A round up:
How Massachusetts will regulate the sale of medical marijuana, which was legalized in November, is still unclear. But one Colorado-based manufacturer of marijuana-infused products is hopeful he will be able to start selling his goods here sometime this year.
Tripp Keber looked at more than 35 business proposals before he started Dixie Elixirs three years ago in Colorado. The company manufactures products infused with marijuana that are sold online in Colorado and in the state’s 500 medical marijuana dispensaries.
A measure to legalize medical marijuana in Massachusetts may have won decisive support at the ballot box this election, but communities across the Boston area are rushing to craft zoning regulations to limit where the drug dispensaries can be located, or in some cases ban them altogether, before the new law takes effect in January.
BOSTON (AP) — Massachusetts voters may have enthusiastically approved the legalization of medical marijuana, but that hasn’t stopped communities around the state from rushing to amend their zoning regulations to make sure marijuana dispensaries are banned or restricted in their towns.
Although the law allowing the use of marijuana for patients with serious medical conditions goes into effect Jan. 1, the state Department of Public Health has until May 1 to issue regulations on who will run the dispensaries, who will work there and how they will be operated. DPH must also decide what constitutes a 60-day supply patients can receive.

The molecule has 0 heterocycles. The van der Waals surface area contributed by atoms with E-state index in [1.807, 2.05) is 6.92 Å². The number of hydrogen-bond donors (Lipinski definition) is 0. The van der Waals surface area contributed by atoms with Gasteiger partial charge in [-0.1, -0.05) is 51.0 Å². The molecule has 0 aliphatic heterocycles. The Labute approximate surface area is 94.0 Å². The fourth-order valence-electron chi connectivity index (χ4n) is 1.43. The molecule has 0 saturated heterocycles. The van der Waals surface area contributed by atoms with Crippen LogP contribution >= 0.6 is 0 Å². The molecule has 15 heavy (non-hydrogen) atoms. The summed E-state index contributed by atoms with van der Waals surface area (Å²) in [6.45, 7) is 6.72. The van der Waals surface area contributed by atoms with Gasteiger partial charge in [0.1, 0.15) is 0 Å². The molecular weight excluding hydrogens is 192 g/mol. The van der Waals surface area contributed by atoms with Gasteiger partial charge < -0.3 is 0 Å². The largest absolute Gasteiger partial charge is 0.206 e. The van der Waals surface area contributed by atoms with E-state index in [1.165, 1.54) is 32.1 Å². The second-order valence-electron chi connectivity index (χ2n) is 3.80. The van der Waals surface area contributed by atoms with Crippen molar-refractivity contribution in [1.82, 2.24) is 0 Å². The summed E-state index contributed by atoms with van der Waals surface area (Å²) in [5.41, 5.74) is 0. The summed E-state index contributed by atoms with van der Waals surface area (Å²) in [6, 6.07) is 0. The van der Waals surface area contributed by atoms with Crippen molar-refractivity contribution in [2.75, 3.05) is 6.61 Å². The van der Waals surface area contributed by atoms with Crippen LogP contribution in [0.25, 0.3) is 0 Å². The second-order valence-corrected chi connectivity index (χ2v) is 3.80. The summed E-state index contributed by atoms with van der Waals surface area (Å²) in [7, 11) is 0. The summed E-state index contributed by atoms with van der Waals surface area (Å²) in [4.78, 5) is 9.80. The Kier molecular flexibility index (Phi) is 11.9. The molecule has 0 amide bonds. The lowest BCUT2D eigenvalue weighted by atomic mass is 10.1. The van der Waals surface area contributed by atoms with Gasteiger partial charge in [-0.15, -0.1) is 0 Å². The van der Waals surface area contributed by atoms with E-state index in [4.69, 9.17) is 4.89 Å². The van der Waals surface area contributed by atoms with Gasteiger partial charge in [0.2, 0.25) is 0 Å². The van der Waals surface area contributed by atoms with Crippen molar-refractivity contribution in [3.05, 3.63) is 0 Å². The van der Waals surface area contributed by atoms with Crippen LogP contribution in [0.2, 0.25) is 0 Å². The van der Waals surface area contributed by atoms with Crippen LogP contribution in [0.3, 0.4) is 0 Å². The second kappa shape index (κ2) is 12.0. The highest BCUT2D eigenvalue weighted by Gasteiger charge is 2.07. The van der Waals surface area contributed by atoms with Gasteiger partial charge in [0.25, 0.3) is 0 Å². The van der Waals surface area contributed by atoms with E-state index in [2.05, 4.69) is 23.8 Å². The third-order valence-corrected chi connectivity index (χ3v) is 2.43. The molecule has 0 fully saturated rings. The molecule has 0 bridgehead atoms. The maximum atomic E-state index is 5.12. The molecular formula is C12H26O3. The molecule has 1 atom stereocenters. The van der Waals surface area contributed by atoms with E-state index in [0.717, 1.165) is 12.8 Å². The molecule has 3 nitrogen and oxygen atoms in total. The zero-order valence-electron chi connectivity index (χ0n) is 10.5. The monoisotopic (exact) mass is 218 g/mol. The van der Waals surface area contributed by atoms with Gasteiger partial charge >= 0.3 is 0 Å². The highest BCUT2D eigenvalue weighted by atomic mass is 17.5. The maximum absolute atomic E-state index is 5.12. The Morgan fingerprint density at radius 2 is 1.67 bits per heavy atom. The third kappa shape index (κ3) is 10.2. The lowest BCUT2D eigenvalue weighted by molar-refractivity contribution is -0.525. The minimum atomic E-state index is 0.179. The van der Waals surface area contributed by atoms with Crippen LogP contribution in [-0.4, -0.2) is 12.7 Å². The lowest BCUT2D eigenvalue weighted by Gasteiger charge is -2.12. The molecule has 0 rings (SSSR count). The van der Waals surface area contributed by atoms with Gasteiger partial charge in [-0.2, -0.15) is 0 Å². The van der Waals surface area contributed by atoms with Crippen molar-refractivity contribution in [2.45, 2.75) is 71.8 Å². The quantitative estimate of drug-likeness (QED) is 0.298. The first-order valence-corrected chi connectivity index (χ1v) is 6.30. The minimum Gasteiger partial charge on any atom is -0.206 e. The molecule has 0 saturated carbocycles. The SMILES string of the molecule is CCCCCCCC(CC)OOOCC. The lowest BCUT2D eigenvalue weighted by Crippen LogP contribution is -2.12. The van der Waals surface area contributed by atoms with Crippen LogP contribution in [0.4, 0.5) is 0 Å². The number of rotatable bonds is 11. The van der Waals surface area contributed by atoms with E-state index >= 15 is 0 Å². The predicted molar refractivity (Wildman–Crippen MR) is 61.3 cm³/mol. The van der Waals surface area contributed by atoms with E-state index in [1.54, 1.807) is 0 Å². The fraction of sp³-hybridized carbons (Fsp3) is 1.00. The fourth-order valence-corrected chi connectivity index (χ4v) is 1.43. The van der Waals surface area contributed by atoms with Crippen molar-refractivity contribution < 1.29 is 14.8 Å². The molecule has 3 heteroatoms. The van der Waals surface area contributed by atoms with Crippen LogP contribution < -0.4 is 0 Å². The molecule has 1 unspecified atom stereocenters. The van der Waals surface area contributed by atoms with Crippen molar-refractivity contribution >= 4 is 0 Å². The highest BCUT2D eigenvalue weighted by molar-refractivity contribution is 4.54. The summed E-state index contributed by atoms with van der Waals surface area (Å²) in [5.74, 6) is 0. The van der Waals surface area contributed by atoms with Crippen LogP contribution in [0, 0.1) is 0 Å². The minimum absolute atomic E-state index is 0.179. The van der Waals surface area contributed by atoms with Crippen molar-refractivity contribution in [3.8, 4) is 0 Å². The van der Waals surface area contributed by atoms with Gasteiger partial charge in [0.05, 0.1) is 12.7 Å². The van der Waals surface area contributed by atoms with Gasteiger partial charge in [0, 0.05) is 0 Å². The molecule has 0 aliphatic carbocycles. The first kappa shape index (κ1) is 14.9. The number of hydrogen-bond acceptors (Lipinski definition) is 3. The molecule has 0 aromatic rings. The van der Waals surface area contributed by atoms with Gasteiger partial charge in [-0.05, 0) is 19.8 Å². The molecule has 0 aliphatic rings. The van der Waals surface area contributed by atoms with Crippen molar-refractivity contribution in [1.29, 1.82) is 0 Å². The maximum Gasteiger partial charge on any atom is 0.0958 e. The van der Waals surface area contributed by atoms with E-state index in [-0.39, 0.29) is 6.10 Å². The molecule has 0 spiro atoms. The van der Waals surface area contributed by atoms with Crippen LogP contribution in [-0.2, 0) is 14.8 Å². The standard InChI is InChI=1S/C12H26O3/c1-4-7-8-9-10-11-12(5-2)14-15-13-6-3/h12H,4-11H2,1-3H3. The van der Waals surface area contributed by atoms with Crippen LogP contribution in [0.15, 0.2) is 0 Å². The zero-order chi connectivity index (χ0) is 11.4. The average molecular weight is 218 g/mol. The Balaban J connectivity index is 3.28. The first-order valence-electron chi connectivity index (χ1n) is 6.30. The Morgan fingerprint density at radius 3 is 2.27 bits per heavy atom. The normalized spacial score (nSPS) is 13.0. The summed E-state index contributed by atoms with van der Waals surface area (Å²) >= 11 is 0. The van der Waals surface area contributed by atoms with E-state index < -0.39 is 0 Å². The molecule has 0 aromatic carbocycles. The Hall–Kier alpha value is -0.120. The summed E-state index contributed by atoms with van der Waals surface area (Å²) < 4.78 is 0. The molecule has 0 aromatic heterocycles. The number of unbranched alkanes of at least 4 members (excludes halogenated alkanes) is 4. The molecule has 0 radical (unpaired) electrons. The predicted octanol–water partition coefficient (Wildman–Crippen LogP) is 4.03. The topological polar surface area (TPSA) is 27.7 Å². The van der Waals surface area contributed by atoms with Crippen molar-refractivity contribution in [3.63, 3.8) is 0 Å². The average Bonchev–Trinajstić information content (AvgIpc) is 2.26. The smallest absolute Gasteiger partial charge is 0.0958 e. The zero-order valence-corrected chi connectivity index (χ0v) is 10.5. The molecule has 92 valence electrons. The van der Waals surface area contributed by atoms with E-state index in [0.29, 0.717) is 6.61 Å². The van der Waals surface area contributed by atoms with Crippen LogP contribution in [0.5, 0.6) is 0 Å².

The mayor of NoHo (Northampton) on making it work, via the Globe
Boston.com’s “Your Town” pages offer news from individual towns
From various sources:
The law passes the responsibility of developing more elaborate guidelines for the program onto the DPH. Among the DPH’s tasks will be defining terms such as “debilitating medical condition,” and what constitutes a “60-day supply” of medical marijuana.
The ballot initiative does set several key guidelines. Among those are the fact that there can be no fewer than one but no more than five treatment centers in each of the state’s 14 counties, totaling no more than 35 centers. Those numbers were chosen because they create enough treatment centers for patients to have safe access to them, while at the same time making their monitoring and regulation manageable for the state, Allen said.
All of the centers must be nonprofit “to guarantee that service to patients with debilitating conditions is their primary mission,” Allen said.
The goal is to use the framework set up by the ballot initiative to create the safest, strictest medical marijuana program in the country, Allen said.
“We look forward to working with the state and local communities to implement the medical marijuana system so patients suffering from debilitating conditions get the medicine they need, [and] communities are safe and secure,” he said.
From supporters like